Left For Dead, Buybacks Are Beating the Market Again
Just when you thought buybacks were out, their performance might pull you back in.
Yet Goldman Sachs Group Inc. Chief U.S. Equity Strategist David Kostin cautions against chasing the rally, writing in a note to clients that even though companies that repurchase their shares hand-over-fist are back in style, their recent bout of outperformance may prove brief.
Only two months ago, Wall Street warned that the share buybacks that had been the largest source of demand for U.S. equities throughout the bull market were going out of fashion, with companies with the highest propensity to repurchase their own shares set to lag the broader market. In fact since June 27, when markets arrested their post-U.K. referendum free-fall and reversed course, the S&P 500 Buyback Index has gained 13.5 percent, compared to 8.4 percent for the wider S&P 500.
But the same thing that blindsided Wall Street in the third quarter may prove inimical to strong performance in the fourth, as buyback activity is poised to slow meaningfully and second-half growth in the U.S. looks set to be more sluggish than it had first appeared.
"History suggests that stocks with the highest buybacks outperform during periods of low rates and solid growth," he writes. Economic expansion isn't shaping up to be too robust for the rest of the year, even if companies that focus on share repurchases retain attractive valuations, in his eyes.
Somewhat ironically, the outperformance of buyback-heavy stocks belies what portfolio managers professed to want during the third quarter — more investment.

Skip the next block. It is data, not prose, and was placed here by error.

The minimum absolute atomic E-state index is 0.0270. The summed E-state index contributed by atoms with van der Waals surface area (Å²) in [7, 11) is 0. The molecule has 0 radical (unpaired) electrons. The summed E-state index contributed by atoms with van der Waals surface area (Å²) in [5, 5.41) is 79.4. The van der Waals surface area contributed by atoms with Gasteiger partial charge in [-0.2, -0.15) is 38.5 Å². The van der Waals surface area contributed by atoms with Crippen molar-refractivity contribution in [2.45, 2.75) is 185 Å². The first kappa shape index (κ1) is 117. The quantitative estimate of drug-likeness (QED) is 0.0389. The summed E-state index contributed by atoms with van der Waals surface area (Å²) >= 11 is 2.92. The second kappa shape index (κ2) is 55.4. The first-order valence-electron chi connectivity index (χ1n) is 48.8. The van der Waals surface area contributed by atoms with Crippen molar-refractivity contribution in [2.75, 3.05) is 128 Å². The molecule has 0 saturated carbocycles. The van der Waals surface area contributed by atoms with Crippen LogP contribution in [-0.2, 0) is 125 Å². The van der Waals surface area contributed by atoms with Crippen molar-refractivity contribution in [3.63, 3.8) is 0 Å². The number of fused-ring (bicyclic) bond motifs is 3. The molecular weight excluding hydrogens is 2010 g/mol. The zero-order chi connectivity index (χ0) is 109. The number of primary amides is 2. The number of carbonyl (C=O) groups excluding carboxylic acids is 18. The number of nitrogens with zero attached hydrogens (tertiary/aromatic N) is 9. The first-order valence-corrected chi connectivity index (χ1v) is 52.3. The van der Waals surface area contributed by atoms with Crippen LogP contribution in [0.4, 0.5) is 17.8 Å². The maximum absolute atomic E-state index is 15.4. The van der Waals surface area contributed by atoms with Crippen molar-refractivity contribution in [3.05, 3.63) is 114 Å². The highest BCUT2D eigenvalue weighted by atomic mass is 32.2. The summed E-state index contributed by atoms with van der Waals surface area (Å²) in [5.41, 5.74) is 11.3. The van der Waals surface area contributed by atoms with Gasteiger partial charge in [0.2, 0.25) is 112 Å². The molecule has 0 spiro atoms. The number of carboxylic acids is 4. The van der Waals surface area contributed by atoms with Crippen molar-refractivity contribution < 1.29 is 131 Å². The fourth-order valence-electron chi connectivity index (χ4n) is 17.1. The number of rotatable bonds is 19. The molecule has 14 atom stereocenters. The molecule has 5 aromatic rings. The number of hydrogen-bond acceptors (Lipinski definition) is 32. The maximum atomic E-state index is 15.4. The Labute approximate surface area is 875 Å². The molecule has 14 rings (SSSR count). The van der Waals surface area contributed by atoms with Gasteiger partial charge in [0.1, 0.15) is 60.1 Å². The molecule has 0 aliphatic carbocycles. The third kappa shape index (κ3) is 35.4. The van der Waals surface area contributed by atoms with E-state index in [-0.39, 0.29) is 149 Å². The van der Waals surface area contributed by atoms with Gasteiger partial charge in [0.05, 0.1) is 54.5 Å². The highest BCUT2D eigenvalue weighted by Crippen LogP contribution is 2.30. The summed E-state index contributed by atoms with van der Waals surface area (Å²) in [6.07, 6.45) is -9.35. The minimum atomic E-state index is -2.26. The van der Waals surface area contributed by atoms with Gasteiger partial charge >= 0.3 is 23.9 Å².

Kostin added that Goldman Sachs's basket of stocks prone to buybacks also outperformed the benchmark index by 2.7 percentage points in the third quarter, thanks to the combination of low yields and supposedly firming growth, as a proprietary Goldman Sachs indicator of economic activity rose to its highest levels in 2016.
The 10-year Treasury yield sank to a record low in July as investors sought safety in the wake of the Brexit vote, but the world's largest economy appeared to be heading for a stretch of more robust expansion. Throughout August, the Atlanta Fed GDP Nowcast pegged the U.S. economy's Q3 growth rate at about 3.5 percent. Bond yields, while edging higher, remaining at historically subdued levels.
Kostin, however, cautions that the "buy" part of buyback will be in shorter supply going forward. Corporate share repurchases are poised to wane, reducing this source of demand for U.S. equities.
"We expect net buybacks will be lower in the second half versus the first half given weak activity in the third quarter and reduced authorizations," writes Kostin. "S&P 500 share repurchase authorizations equal $335 billion this year versus $454 billion at the same time in 2015."
Even so, "de-equitization remains a key global investment theme for the next 12-18 months," writes Robert Buckland, chief global equity strategist at Citigroup Inc.. "As the cost of equity still remains high relative to the cost of debt, it makes sense for companies to de-equitize — use cheap financing to buy back their own shares."
The strategist observed that a portfolio composed of global "share shrinkers" has a better Sharpe ratio than those consisting of Treasuries, high-yield credit, or the MSCI All Country World Index since 2000, indicating that this strategy has produced a superior risk-adjusted return over this span.